|Should you go?|
|Time spent||22 minutes|
|Best thing I saw or learned||Pat Lay’s cheery-creepy cyborg sculptures, particularly the punk-borg “Transhuman Personae #12”
I’ve never been to an art gallery in 19th century school building that also housed an Escape the Room game before. But there is a first time for everything, particularly when you’re determined to go to every museum in New York City.
The Clemente Center occupies P.S. 160, a public school building dating to 1897, built in the grand institutional gothic style, all pointed arches and stone- and iron-work. Abandoned as a school due to a fire in the pyromaniacal 1970s, the Clemente Soto Vélez Center was founded in 1993. It operates a number of endeavors in the building, including four theaters, artist studios, rehearsal spaces, two art galleries, and the aforementioned Escape the Room game.
The vestibule features a plaque from its founding as P.S. 160, with the names of a slew of great and good late 19th C. Dead White Males who contributed. Times have changed.
What’s the Clemente Center All About?
Clemente Soto Vélez was a Puerto Rican jounalist, poet, and activist, who (quoting from the Clemente Center website) “left a rich legacy that contributed to the cultural, social and economic life of Puerto Ricans in New York City and Latinos everywhere.” The eponymous Center, founded the year he died, pursues…well, I’m not completely clear on what it pursues. The critical part of its mission statement reads:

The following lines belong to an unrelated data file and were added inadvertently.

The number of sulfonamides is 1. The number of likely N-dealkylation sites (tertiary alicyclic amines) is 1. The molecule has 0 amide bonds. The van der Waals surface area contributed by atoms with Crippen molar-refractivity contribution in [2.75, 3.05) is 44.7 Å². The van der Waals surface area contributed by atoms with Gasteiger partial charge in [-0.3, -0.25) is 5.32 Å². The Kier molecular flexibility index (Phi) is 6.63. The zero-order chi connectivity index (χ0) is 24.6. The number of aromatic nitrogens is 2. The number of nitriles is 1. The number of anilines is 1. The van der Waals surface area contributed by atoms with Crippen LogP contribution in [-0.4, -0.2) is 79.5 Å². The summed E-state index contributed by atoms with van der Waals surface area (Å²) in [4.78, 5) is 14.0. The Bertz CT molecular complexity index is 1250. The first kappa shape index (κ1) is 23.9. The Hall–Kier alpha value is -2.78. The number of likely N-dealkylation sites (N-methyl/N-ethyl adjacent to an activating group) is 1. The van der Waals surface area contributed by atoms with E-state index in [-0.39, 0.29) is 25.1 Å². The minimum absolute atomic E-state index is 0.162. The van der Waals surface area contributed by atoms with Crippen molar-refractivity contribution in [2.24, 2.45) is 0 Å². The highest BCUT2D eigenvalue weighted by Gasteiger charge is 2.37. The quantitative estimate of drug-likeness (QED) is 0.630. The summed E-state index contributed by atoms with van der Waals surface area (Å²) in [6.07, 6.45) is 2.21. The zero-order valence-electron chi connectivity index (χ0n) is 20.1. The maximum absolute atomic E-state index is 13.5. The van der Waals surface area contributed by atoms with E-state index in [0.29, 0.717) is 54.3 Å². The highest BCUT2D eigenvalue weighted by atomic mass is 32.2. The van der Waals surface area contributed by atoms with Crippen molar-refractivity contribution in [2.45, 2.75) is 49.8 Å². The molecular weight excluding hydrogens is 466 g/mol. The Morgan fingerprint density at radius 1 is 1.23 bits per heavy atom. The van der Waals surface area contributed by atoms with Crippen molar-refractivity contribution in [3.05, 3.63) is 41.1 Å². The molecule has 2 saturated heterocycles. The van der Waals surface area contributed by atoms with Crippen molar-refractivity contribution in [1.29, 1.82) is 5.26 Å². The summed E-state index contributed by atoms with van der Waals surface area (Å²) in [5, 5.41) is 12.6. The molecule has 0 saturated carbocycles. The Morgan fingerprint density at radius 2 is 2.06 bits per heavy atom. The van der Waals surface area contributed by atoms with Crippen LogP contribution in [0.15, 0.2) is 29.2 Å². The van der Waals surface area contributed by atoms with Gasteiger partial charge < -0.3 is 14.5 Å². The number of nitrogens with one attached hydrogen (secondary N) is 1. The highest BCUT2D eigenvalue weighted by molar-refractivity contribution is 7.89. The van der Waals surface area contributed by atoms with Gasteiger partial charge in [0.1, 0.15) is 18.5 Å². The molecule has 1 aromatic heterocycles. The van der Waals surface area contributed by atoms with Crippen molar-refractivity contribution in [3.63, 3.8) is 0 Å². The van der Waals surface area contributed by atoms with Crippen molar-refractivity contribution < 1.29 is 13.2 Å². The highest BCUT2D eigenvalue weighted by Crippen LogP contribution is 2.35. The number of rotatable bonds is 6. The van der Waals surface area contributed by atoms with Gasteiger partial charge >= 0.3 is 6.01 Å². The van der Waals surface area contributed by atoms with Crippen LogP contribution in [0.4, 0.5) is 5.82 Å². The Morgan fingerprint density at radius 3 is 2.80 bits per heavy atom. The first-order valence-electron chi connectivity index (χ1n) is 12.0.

While the Clemente’s mission is focused on the cultivation, presentation, and preservation of Puerto Rican and Latino culture, it is equally determined to operate in a multi-cultural and inclusive manner, housing and promoting artists and performance events that fully reflect the cultural diversity of the Lower East Side and the city as a whole.
How does an Escape the Room game fit in with that? It doesn’t seem to be a particularly Latino or Lower-East-Side-centric version of the genre. Though that would be funny…keys hidden in Russ & Daughters bagels in rooms designed to look like community gardens or other reclaimed urban space.
Spaces for Art
The Clemente Center has two modest gallery spaces, which when I visited jointly hosted a show called “Half Human.” The upstairs, Abrazo Inerno Gallery is by far the nicer space, with the de rigueur wood floors, columns, high ceilings, white walls, and particularly huge windows (the better to give impressionable young minds and bodies plenty of natural light back in the day).
The ground floor “LES Gallery” is less nice, and less well-suited to art. At least, not to art hung on walls. The Half Human Show used a bunch of suspended fake walls for drawings and paintings, which were flimsy and didn’t work so well. I like industrial or institutional spaces repurposed to show art as much as the next person, but it takes some effort. MoMA PS1 is the pinnacle of school-to-art-museum transitions in New York. The Clemente Center’s LES Gallery just wasn’t a very congenial space for art.
The show itself was okay. Pat Lay’s pieces seemed squarely on-theme. But much of the rest of the show didn’t seem to speak to human or quasi-human nature.
I did appreciate Artemis Alcalay’s creepy dismembered doll parts, presented in photos and as readymade sculptures. But, really, anyone can pile up creepy doll parts and call it art.
Should You Visit The Clemente Center Galleries?
I came away unimpressed with the Clemente Center art spaces. It might be fun to see a play there. I peeked into one of the theaters; it was small and rough around the edges, but for the right kind of performance, it’d be cool. But the galleries alone do not justify a visit.
That said, if you’re going to the fantastic Lower East Side Tenement Museum, the Clemente Center is a stone’s throw away. You could check it out after. Come to think of it, an Escape the Tenement Game would be awesome.
|Address||107 Suffolk Street (between Rivington & Delancey), Manhattan|
|Cost||General Admission: Free|
|Other Relevant Links|